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The Mentoring Room - Ask the Working Pros

This is a Public Topic geared towards first-time filmmakers. Professional members of The D-Word will come by and answer your questions about documentary filmmaking.

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Gretta Wing Miller
Wed 26 Sep 2007Link

Also, when I was an assistant editor, we all agreed that the best directors had started out as editors. When you are shooting, always keep an edited scene running in your mind; think about what cutaways will be good for what a person is saying; when you are shooting action, figure out how you are going to get CUs of the same action, and move fast. the alternate angles might not happen til another day, so you have to keep them in your mind. It's so mesmerizing to get caught up in the continuity of what is happening, but you have to really think fast about how much of any given activity will end up in the final product.
Almost anything can be 'fixed in post', as long as you have the right cutaways!
(Last year I cut an amateur shooter's film about a relief kitchen in NO, and there were NO (zero) shots of people actually using the facilities…huh? We shot this after lunch, I was told…And you didn't go back the next day??? (Still photos actually saved the day, in this case)


Peter Gerard
Wed 26 Sep 2007Link

I agree that it makes sense that talking to the camera is like consent, but I doubt any lawyers or (more importantly) broadcasters will agree.


Joe Moulins
Wed 26 Sep 2007Link

You may have a difficult time getting E&O insurance with signed consent forms.


Doug Block
Wed 26 Sep 2007Link

I think you mean without signed consent forms, Joe. And it's true, a broadcaster won't show your film unless you have E&O insurance, and the insurance company will want to know you have appropriate releases from everyone. The broadcaster's lawyers will also check sometimes, but usually for the key releases of anyone they see as a red flag or potential lawsuit situation.


Joe Moulins
Wed 26 Sep 2007Link

Yes, without.

As always, I learned this the hard way, when I had to cut a character from a film after she soured on the film and I hadn't had her sign a release.

I now carry releases in my camera bag...and almost always forget to use them.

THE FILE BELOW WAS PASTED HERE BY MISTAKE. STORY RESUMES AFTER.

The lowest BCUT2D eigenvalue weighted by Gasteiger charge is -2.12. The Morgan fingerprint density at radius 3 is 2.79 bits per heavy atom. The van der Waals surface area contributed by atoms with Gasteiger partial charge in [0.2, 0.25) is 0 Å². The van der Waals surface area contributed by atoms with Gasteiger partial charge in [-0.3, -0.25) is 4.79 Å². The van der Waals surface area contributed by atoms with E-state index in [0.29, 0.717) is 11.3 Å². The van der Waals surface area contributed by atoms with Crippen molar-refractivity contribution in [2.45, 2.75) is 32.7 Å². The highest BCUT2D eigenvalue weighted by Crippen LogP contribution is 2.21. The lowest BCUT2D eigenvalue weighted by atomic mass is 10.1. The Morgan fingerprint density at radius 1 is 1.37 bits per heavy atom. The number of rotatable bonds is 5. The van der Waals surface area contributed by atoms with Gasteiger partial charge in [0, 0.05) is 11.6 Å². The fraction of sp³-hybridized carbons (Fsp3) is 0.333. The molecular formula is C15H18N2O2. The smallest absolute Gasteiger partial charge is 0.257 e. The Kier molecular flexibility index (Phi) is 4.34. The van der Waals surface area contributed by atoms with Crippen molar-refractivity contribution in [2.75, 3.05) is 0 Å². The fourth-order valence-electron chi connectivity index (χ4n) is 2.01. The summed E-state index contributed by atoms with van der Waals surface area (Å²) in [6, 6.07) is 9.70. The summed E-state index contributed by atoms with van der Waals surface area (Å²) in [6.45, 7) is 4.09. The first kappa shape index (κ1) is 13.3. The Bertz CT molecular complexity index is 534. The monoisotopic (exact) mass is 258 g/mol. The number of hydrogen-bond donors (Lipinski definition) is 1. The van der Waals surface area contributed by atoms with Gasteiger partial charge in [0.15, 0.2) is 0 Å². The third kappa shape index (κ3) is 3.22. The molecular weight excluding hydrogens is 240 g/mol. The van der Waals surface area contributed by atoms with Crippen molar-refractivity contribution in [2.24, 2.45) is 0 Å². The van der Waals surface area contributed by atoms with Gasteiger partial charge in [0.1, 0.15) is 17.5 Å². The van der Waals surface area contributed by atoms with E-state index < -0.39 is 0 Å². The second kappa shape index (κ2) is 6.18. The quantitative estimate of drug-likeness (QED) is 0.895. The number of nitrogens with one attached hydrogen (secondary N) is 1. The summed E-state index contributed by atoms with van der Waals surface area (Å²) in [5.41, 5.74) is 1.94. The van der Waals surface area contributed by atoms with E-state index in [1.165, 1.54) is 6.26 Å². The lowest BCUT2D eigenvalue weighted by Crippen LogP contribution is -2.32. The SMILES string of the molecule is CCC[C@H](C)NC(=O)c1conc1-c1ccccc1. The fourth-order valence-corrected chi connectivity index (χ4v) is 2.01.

Mike Luehring
Wed 26 Sep 2007Link

What a great website! It's great to ready through the post and know we're all in the same quicksand so to speak. I am working on a doc now where I need some guidance in setting up contracts to include the main participant of our doc to recieve a portion of any funds that would be paid. Any ideas?


David Maynard
Thu 27 Sep 2007Link

Question about Sundance. If a film is accepted to Sundance do they give the director a certain amount of "passes", etc for those wanting to tag along? For instance, if I get in and want to bring my mom, dad, brother, girlfriend, best friend, etc. etc. how are these sorts of things accommodated? I've never been so I'm not even sure if "passes" are needed. Any feedback on this? Thanks!


Peter Gerard
Thu 27 Sep 2007Link

Mike, sounds a bit complicated to me. Can you not agree on a figure instead?

Edited Thu 27 Sep 2007 by Peter Gerard

Mike Luehring
Thu 27 Sep 2007Link

Until we get the film completed or start shopping what we have, I have no way to know what figure to offer. It would be a agreement with our talent for them to share in the procededs if a sale where to happen. My quesiton is how do I set that up in a contract?


Robert Goodman
Thu 27 Sep 2007Link

Dave-go with your instincts and remember that you will remake every idiotic mistake in the book on your own show and that ultimately it won't matter. Nothing worse than clients and nothing worse than being the client.


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